Volcanic Eruptions and International Law - Lessons from Iceland

Volcanic Eruptions and International Law - Lessons from Iceland

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Volcanic eruptions can have various consequences, including in the field of international law. In the seminar, two eruptions will be addressed that have impacted the baselines for measuring the breadth of the territorial sea and other maritime zones of Iceland: Mount Katla in 1918 and the sudden appearance of the volcanic island Surtsey in 1963 (the most southern point of Iceland). The main focus of the seminar will be on the 1918 eruption. In 1922, the Icelandic Supreme Court had the opportunity, in a case concerning illegal fisheries of a foreign vessel, to address the impact of accretion on the seaward extension of maritime zones following the volcanic eruption of 1918.

In its decision, which the Supreme Court confirmed, the Reykjavik Police Court noted that the territorial sea line was not a fixed or determined line on the sea but changed with avulsions and accretions. This is one of the few judgements that exist that address this issue. The topic is important for the current dialogue concerning the impact sea-level rise may have on territorial sea baselines. It is a clear example of the view that the normal baseline is ambulatory as it correlates to the low-water line, meaning that it extends seaward with land accretion and retracts with coastal erosion and submergence of coastal features. This view is opposed by some States, mainly in the Pacific. Presumably, if the judgment had been written in a more commonly spoken language, it would be well known.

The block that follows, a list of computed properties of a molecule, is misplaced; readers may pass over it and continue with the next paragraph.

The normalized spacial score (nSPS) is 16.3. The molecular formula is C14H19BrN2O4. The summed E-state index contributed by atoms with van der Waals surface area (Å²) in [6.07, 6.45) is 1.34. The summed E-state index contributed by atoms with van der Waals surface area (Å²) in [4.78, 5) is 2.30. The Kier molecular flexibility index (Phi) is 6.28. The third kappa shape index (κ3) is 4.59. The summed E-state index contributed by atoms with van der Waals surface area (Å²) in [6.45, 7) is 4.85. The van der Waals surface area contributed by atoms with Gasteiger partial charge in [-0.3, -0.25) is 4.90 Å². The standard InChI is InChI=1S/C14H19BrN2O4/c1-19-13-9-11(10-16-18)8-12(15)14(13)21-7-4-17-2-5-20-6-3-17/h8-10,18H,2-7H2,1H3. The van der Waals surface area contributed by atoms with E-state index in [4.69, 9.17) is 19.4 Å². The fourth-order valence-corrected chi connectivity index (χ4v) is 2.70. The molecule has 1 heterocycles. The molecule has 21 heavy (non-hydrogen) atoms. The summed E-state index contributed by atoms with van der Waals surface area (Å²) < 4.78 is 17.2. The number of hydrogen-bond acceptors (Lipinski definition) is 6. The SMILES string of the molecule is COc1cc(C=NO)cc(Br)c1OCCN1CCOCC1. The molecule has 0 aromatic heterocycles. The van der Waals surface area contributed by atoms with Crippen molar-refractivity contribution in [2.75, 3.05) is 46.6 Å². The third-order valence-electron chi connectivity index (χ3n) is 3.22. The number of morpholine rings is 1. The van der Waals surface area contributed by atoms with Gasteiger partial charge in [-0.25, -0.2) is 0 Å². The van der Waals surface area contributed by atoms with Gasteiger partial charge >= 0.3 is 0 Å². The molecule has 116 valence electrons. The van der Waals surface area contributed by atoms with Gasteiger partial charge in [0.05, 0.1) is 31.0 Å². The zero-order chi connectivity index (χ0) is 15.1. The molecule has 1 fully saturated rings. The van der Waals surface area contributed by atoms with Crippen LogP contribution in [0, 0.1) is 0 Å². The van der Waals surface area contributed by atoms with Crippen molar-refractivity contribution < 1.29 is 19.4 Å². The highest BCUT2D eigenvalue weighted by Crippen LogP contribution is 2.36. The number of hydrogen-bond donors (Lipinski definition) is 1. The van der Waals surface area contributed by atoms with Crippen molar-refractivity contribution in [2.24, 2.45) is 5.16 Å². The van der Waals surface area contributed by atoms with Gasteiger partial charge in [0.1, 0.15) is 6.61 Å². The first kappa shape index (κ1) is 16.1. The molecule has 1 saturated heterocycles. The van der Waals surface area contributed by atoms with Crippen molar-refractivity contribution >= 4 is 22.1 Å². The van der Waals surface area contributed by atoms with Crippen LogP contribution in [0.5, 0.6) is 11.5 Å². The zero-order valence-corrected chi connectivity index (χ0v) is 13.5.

Professor Bjarni Már Magnússon recently joined the department of law at Bifröst University after ten years at Reykjavik University. His teaching and research focus has mainly been on international law, especially the law of the sea. He is the author of the monograph The Continental Shelf beyond 200 Nautical Miles: Delineation, Delimitation and Dispute Settlement (Brill, 2015). Magnússon worked for Bangladesh in the dispute concerning delimitation of the maritime boundary between Bangladesh and Myanmar in the Bay of Bengal, the first maritime boundary case before the International Tribunal for the Law of the Sea. He is a member of the working group of the Icelandic government on the preparation of submissions to the Commission on the Limits of the Continental Shelf and frequently advises various entities on law of the sea questions. Professor Magnússon holds a Ph.D. from the University of Edinburgh (2013). He is a Chevening and Fulbright alumni.

Professor Bjarni Már Magnússon
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